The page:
As a quasi-historical fantasy set in 13th century France, The Crown Rose is a somewhat surprising first novel from Fiona Avery, whose many credits writing for television and comics—mostly science fiction properties such as Earth: Final Conflict and Babylon 5—have awarded her a certain amount of name recognition. The novel, with its medieval setting and its emphasis on the doings and complexities of the royal family of France and the powerful Church, is a horse of a different color to those shows.
The story centers on Isabelle, sister to Louis IX, although when the story opens he is not yet king. Their mother Blanche is queen regent, aided in her task of ruling the country by three mysterious women who go by the collective title of L'Ordre de la Rose (The Order of the Rose). Early in the novel, young Isabelle is menaced by a large dog; one of these women appears, in the company of an unknown man who frightens the dog away. This is Isabelle's first encounter with a stranger who will appear and disappear as the story progresses through Louis's ascendency to the throne, his marriage, the adventures of Isabelle's brothers, conflict and open war with England, and Isabelle's own growing maturity and journey toward self-determination.
If that last sounds rather modern, that's because it is, and this presents the first major difficulty readers will have with this novel. Although The Crown Rose possesses medieval setting and trappings, it lacks what may be called, for lack of a better term, a medieval mindset. Depending on the author's goals, this is not necessarily a problem; medieval murder mysteries, for instance, are quite popular, and their authors frequently choose to place modern-minded characters in medieval settings, seemingly deliberately. However, given the eventual revelations concerning the Order of the Rose and their mysterious companion, The Crown Rose would be much more powerful if it succeeded more completely in evoking the sensibilities of 13th-century France.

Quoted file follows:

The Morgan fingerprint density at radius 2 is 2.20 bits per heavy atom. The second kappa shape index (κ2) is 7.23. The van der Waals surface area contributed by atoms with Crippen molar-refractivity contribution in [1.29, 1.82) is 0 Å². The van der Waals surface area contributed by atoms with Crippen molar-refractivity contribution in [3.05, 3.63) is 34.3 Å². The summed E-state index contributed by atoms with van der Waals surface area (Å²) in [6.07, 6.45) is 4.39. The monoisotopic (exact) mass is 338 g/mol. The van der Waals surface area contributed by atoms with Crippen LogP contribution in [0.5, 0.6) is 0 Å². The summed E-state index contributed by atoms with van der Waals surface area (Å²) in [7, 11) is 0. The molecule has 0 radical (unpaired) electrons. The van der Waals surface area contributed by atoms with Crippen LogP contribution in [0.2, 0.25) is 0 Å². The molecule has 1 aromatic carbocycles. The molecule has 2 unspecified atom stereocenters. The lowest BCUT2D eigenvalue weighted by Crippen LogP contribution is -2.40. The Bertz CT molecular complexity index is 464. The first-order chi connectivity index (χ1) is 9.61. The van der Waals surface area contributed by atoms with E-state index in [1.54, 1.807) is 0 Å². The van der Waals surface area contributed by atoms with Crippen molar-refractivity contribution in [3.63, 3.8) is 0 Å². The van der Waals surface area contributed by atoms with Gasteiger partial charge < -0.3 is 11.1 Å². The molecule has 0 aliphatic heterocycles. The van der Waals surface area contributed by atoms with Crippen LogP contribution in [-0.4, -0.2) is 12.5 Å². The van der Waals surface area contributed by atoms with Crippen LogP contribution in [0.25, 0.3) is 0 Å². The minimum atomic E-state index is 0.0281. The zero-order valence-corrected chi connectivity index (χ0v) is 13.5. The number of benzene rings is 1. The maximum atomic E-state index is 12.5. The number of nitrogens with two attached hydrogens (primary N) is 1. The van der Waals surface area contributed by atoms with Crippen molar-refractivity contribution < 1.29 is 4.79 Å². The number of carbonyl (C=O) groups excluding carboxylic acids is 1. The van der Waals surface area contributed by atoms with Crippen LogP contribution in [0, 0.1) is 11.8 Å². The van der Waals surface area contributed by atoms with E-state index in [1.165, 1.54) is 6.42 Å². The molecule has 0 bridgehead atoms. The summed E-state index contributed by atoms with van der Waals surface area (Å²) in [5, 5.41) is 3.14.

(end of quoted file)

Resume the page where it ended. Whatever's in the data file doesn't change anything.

The second problem, paradoxically, lies in Avery's background as a television and comics writer. The novel, relying on narrative, lacks the advantage that these image-driven media confer. Time and again, one is capable of imagining how The Crown Rose would look onscreen, the additional depth that could be conveyed by skilled actors, the weight and emphasis that they could lend their lines, the way the plot would gel via implication and judicious editing. On the page, however, the action in The Crown Rose too often falls flat. Lacking visual images, Avery too often resorts to explaining, rather than showing, what her characters think and feel. The reader may grow impatient with Isabelle's naivete, just when he or she should be enjoying it the most, and the nature of the Order of the Rose and their mysterious companion will become evident to readers long before the characters figure it out. There is nothing wrong with this per se; authors frequently add tension to the proceedings by letting readers in on something the characters don't yet know. This is difficult to do well, however, and here one suspects that it is not deliberate on Avery's part.
This is unfortunate, because the idea at the novel's center is a good one, and Avery's characters are appealing. One begins and ends the novel wanting the best for them (including the story's most obvious villain, who I kept hoping would acquire more depth and texture but who remained depressingly one-note). Overall, though, one is left with an impression of sidelong glimpses when what one really wants is a window into the past.
Genevieve Williams is a freelance writer, an academic librarian, and a Clarion West graduate. She lives in Seattle.
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